Danielle Steel’s Son Overdosed, Tests Say — (THE SAN FRANCISCO CHRONICLE)

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October 15, 1997

Author: Charlie Goodyear, Chronicle Staff Writer

Blood tests released yesterday by the Contra Costa coroner’s office show that Nicholas Traina, son of novelist Danielle Steel, may not have been taking enough of his antidepressant medicine when he died of a heroin overdose.   The results seem to support what Steel said about her son — that he was manic depressive and suffered from mental illness.   According to toxicology reports, Traina, 19, had 0.20 milligrams of morphine, a byproduct of heroin, in his blood when a friend discovered his body at Traina’s Pleasant Hill apartment on September 20.

Contra Costa Deputy Coroner James Flanagan noted yesterday that that amount of morphine is in the “toxic to fatal range.”  In an interview with The Chronicle after her son’s death, Steel says he struggled with drug addiction and had suffered neurological damage at birth.  “The only time he messed around with drugs was when his medications failed and he was desperate,” Steel said. “This was not some wild kid, this was a very sick kid. The awful thing is I knew for years.”  A blood sample taken from Traina tested negative for cocaine, methamphetamine or alcohol.  But a county pathologist ordered additional tests for several antidepressants.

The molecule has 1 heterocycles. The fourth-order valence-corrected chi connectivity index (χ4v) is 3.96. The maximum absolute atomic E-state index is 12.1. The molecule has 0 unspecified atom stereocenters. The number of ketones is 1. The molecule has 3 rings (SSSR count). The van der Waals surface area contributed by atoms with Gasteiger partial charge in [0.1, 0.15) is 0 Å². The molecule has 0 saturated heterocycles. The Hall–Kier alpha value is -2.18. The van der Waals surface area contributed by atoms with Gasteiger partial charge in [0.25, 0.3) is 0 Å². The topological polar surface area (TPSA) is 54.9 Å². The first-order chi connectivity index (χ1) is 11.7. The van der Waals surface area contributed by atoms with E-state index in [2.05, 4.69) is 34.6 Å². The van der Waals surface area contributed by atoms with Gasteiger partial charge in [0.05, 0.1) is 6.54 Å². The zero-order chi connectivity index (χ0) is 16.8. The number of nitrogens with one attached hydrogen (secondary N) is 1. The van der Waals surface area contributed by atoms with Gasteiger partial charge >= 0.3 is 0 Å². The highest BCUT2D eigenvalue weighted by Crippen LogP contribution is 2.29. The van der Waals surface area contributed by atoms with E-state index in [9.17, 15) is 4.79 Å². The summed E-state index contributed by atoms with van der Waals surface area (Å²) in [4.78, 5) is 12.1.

The results of those tests came back yesterday and showed that while ranges were normal for the drug Prozac, Traina had not apparently been taking the prescribed level of the antidepressant Lithium.  Tests showed only 0.09 milligrams of Lithium in his blood. The level should have been in the 0.30 to 1.2 milligram range per a doctor’s prescription, according to the coroner’s report.  Before his death, Traina had formed a punk rock band and was playing at Bay Area clubs.  His band mates have said Traina looked down on heroin addicts and was pulling his life together.  But Julie Campbell, a chemical dependency counselor who tried to help Traina, said she believed he committed suicide.  Traina had been in and out of hospitals and had made several overdose attempts, she told The Chronicle last month.